By Courtney Ritchey, Class of 2022
After spending time across the country and researching in the neotropical region of the world, NNU biology alum David Hille (’03) returned to NNU earlier this year to become an assistant professor in the biology department.
While majoring in biology as a student, Hille had the opportunity to spend a semester in Costa Rica as part of the Latin American Studies Program (LASP). LASP is an international study program offered by NNU that allows students to travel and study abroad at one of 65 affiliate Christian colleges and universities around the world. During the field experience that accompanied his LASP biology courses, Hille discovered a passion for international mission and service work through conservation biology. It was during that semester abroad that he also met his wife Sarah.
After graduating from NNU in 2003, Hille worked as an environmental educator for Mission Springs Outdoor Education, an environmental education program in Scotts Valley, California. He later returned to Costa Rica and joined the staff at Quetzal Education Research Center (QERC) at Southern Nazarene University in San Gerardo de Dota. Hille and his wife spent four years there serving as the field station managers of QERC.
While living, working and studying in Costa Rica, Hille and his wife established relationships with faculty from other Nazarene institutions while also keeping in touch with NNU. Hille developed a close working relationship with Dr. John Cossel, NNU’s biology department chair, during this time, and the two became good friends. The couple’s collaboration with other biologists across the nation around their shared passion for environmental sciences played a major part in Hille’s decision to further his education.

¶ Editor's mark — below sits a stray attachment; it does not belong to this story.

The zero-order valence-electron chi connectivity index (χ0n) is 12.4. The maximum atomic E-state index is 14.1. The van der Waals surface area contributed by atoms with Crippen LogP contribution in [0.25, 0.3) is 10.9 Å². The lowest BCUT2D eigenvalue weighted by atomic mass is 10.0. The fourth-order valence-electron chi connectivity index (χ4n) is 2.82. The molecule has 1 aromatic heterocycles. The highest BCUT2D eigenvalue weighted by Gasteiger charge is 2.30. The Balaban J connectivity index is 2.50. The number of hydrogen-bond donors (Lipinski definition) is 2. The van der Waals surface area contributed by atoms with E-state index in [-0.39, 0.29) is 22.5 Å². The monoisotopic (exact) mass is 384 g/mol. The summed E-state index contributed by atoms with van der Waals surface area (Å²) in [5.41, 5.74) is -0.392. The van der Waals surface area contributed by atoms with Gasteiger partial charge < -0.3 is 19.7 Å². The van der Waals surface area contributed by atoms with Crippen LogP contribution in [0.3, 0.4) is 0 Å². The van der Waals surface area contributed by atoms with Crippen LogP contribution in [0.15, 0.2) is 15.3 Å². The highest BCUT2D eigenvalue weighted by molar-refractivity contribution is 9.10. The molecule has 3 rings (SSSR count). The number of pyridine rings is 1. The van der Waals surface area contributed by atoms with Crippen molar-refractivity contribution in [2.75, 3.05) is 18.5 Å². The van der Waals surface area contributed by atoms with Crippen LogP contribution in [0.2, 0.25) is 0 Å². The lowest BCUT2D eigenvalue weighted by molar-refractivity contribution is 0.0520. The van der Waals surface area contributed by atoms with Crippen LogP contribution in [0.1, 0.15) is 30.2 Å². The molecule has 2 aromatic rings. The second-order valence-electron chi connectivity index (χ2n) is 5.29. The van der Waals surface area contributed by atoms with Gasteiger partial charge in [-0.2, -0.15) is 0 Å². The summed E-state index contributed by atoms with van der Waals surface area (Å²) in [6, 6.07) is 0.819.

After working in Costa Rica, the Hille family moved to Oklahoma where he continued his own education in the pursuit of a master’s degree in biology at the University of Oklahoma. He worked as a graduate TA in the biology department while at the University of Oklahoma and, after receiving his degree, decided to pursue a Ph.D.
“I did not leave here thinking I would get a Ph.D. and come back to teach,” Hille admits. Ultimately, he says that “it was Dr. Cossel who really encouraged me and planted the seed that it would be great to have me back at NNU teaching someday.”
Hille thoroughly enjoyed his experience during his four years at NNU and says that “as a student, I felt very challenged to grow in my faith and develop a sincere community with the people around me, so I knew that this would be a good community to work in.”
One of Hille’s favorite things about NNU is its focus on equipping followers of Christ to build His Kingdom using their education, and he says that “as an educator, helping students integrate this discipline into what they want to do is something I’m really passionate about.”
Hille’s cross-cultural experience in Costa Rica as a student was instrumental in determining his future career, as he was able to experience firsthand the impact that an individual’s education can have on the world. After understanding what it meant to have professors invest in him as a student then return to work alongside some of those same people, Hille is a firm believer in the mission of NNU.
Hille is in the process of finishing his Ph.D. in ecology and evolutionary biology from the University of Oklahoma. All of the research for his doctoral program has been on the study of parrot conservation in Nicaragua, which led to his co-authorship of the book “Birds of Nicaragua: A Field Guide.”
Hille looks forward to combining his interests, research and experience from working internationally to contribute to the biology department’s interaction with the neotropics and wildlife biology in the years to come.